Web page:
The Kings belated response of lifting the ban on political parties was too little, too late, and die Movement entered its third stage. It was clear that the public wanted sweeping change, and this emboldened the opposition leaders to demand the total dismantling of the Panchayat.
The Movement thus ended successfully, with the party chiefs quite incredulous at how quickly democracy was achieved. The tussle between the King and the parties on the nature and content of the new constitution began. The royal palace made every effort to retain the Kings sovereignty, but the popular force prevailed, and a new Constitution based on popular sovereignty was promulgated on 9 November 1990. Elections followed, with the Nepali Congress obtaining a comfortable majority in May 1991.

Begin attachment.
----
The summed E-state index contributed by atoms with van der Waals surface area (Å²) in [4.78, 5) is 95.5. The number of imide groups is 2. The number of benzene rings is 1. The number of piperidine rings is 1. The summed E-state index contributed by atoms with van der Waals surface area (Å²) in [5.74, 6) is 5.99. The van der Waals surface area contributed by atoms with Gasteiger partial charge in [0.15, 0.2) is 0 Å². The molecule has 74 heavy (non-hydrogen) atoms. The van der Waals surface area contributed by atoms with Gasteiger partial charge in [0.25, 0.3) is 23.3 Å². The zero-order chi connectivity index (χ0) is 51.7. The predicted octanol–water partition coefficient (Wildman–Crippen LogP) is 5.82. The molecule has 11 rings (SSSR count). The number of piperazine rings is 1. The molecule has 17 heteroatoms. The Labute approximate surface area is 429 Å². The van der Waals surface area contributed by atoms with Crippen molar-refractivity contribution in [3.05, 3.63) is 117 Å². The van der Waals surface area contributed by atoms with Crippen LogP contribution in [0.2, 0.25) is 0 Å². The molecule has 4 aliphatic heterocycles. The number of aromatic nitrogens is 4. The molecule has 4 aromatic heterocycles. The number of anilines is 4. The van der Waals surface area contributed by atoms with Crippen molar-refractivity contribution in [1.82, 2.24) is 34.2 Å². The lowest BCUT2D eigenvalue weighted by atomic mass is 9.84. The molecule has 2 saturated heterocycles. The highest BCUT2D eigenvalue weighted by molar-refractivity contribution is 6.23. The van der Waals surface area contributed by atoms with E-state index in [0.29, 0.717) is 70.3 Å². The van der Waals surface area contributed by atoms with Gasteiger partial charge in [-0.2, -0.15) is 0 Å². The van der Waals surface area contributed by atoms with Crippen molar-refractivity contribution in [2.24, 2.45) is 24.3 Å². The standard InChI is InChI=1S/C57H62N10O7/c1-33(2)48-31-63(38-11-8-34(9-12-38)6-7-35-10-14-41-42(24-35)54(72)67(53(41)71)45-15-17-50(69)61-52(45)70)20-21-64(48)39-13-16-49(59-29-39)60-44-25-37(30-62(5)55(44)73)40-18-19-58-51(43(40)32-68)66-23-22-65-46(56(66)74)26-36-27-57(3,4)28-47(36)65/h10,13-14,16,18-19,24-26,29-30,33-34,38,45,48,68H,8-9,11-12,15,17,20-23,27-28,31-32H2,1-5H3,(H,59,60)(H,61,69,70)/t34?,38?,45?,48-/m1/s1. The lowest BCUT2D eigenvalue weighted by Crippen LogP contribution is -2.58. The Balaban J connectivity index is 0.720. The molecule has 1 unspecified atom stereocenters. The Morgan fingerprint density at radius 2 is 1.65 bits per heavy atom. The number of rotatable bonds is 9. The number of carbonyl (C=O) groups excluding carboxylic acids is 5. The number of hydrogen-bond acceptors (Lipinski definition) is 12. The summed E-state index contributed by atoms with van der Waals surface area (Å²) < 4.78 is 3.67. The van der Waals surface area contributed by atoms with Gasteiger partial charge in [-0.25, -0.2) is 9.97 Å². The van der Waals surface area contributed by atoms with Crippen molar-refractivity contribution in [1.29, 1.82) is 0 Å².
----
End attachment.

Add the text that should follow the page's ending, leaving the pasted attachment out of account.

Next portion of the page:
One of the books shortcomings is that it leans too far towards the Left and gives short shrift to the Nepali Congress. This tilt is obvious from the persons die authors chose to interview, and the text goes as far as to connect the goals of Nepali communists with the tradition of Nepali society (p. 88-94).
The book views the 1990 “revolution” as having opened Nepal to the possibility of another revolt, “this time of a religious and ethnic nature”. Many Nepalis may share the authors concern about the rise of regional politics between the Tarai and Hills, and also communal politics between the Tibeto-Burman groups and Bahun, Chettri and Newar, But such fears could be exaggerated, and it is clear that the authors get their own impressions from three sources. Firstly, they witnessed the ugly ventilation of grievances during the highly charged moments of constitution-making and elections. The pitch of regional and communal politics has been considerably subdued subsequently, in the actual practice of parliamentary democracy.